The biocompatibility of Ti2C nanoparticles was tested using live/dead staining. After CMs were cultured on glass slides for 1 day, the cells were treated with different concentrations of Ti2C nanoparticles (25 μg/ml, 100 μg/ml and 250 μg/ml). At the indicated time, CMs were washed three times with PBS and stained with the live/dead working solution at 37 °C for 30 min in the dark. The images of the dyed samples were captured with a fluorescence microscope (Olympus, BX53, Japan). Cell viabilities were defined as the ratio of living cells. The number of cells was counted at six independent sites of each sample (three samples for each cryogels).

TEM was used for analyzing the CMs' cellular uptake for Ti2C nanoparticles. After treated with different concentrations of Ti2C nanoparticles for 3 days, the CMs were washed with PBS 3 times to remove the isolated Ti2C particles. The CMs were fixed with 2.5% glutaraldehyde and 1.0% osmium tetroxide, then dehydrated with graded ethanol solutions and embedded in Eponate 812 for the ultrathin section preparation. The micrographs were observed under a TEM (Hitachi H-7500).

The ROS production in CMs treated with Ti2C nanoparticle was detected with the ROS fluorescence probe-DHE according to the manufacturer's instructions. Then the probe-labeled samples were stained with F-actin FITC and DAPI. The fluorescence images were captured under a fluorescence microscope. The ROS positive area was quantified using Image J software.

Biocompatibility evaluation for Ti2C-cryogels

The viability of CMs cultured on the cryogels was detected by Live/Dead cell staining and CCK-8 assay. CMs on scaffolds were rinsed with PBS three times, followed by incubating in staining solution at 37 °C for 30 min in the dark. Photos concerning stained samples were obtained applying a laser scanning confocal microscope (LSM 880 with Airyscan). The quantifications of cell viability were the same as above. The CCK-8 assay was performed as follows. Briefly, the CMs were seeded in different cryogels in a 96-well culture plate, six duplicate wells for each group. At day 3 and day 7 of culture, the culture medium was replaced with 100 μl working solution (CCK-8 solution/serum-free medium: 10 μl /90 μl). Then after the samples were incubated for 2 hours, the working solutions of all wells were transferred into a new 96-well culture plate for absorbance detection. The OD value was measured at 450 nm using a microplate reader.

Immunofluorescence analysis for cardiomyocyte on the Ti2C-cryogels

On day 3 or day 7 of culture, CMs on different cryogels were fixed with 4% paraformaldehyde (PF) for 1 hour followed by permeabilized with 0.2% Triton X-100 in PBS for 15 min. Then samples were blocked with 2% Bovine Serum Albumin (BSA) at room temperature for 2 hours. Afterward, cells were incubated with primary antibodies, mouse anti-sarcomeric alpha-actinin (1:200) and rabbit anti-CX43 (1:200) at 4 °C overnight. After washed three times with PBS, cells were incubated with secondary antibodies for 2 hours at room temperature (Alexa Fluor 488 donkey anti-mouse IgG (H&L, 1:500) for sarcomeric alpha-actinin and Alexa Fluor 568 donkey anti-rabbit IgG (H&L, 1:500) for CX43). And finally, samples were stained with 4′, 6-diamidino-2-phenylindole (DAPI) for 1 hour and imaged with confocal microscopy (LSM 880 with Airyscan). The CMs α-actinin and CX43 positive area were quantified using Image J software. At least 5 fields of each sample were quantified.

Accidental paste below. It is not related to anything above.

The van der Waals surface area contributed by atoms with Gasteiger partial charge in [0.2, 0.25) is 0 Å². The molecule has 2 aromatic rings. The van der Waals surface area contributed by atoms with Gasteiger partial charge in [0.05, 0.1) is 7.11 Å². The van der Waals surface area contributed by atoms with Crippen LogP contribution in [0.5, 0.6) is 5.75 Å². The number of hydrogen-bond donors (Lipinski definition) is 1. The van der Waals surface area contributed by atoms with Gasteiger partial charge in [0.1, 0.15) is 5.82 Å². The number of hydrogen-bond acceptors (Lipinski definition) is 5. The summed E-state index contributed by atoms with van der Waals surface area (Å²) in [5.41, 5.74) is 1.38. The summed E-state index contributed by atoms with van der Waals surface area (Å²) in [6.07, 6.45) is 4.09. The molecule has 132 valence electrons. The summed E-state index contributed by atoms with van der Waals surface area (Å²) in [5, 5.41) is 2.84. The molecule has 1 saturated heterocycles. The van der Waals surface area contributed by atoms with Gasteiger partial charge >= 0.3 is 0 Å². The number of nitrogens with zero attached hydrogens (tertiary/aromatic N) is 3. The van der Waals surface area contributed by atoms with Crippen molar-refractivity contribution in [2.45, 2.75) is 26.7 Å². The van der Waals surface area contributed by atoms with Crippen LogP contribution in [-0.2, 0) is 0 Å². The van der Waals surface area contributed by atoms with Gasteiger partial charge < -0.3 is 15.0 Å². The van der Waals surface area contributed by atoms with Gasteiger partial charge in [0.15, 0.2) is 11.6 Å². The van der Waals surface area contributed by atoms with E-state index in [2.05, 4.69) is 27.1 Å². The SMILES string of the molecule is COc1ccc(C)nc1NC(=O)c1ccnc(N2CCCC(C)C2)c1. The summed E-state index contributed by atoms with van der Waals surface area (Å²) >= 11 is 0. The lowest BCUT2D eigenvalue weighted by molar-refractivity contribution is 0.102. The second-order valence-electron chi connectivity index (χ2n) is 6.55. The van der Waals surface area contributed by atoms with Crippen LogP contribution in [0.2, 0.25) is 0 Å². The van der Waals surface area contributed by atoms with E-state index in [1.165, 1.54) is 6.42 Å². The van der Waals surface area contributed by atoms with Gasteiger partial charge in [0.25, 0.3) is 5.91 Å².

Western blot analysis

After culturing for 7 days, myocardial samples were frozen in liquid nitrogen, and the total proteins were extracted using RIPA protein extraction solution. The harvested proteins were separated on 10% SDS-PAGE and transferred onto polyvinylidene fluoride (PVDF) membranes. Then the membranes were blocked with 5% skim milk (w/v) in TBS-T buffer (10 mM/L Tris·HCl, pH 7.5, 500 mM/L NaCl, 0.05% Tween 20) for 2 h at room temperature and then incubated with primary antibody against α-actinin, CX-43 or GAPDH at 4 °C overnight. Membranes were then washed 3 times with TBST (10 min each time) and incubated with horseradish peroxidase-linked secondary antibody for 2 h and exposed using chemiluminescence Super ECL Detection Reagent (Shang Hai Yeasen Biological Technology, China). GAPDH was used as an internal control. The experiments were performed for three replicates and the data were analyzed with Image J software.

Morphology and ultrastructure observation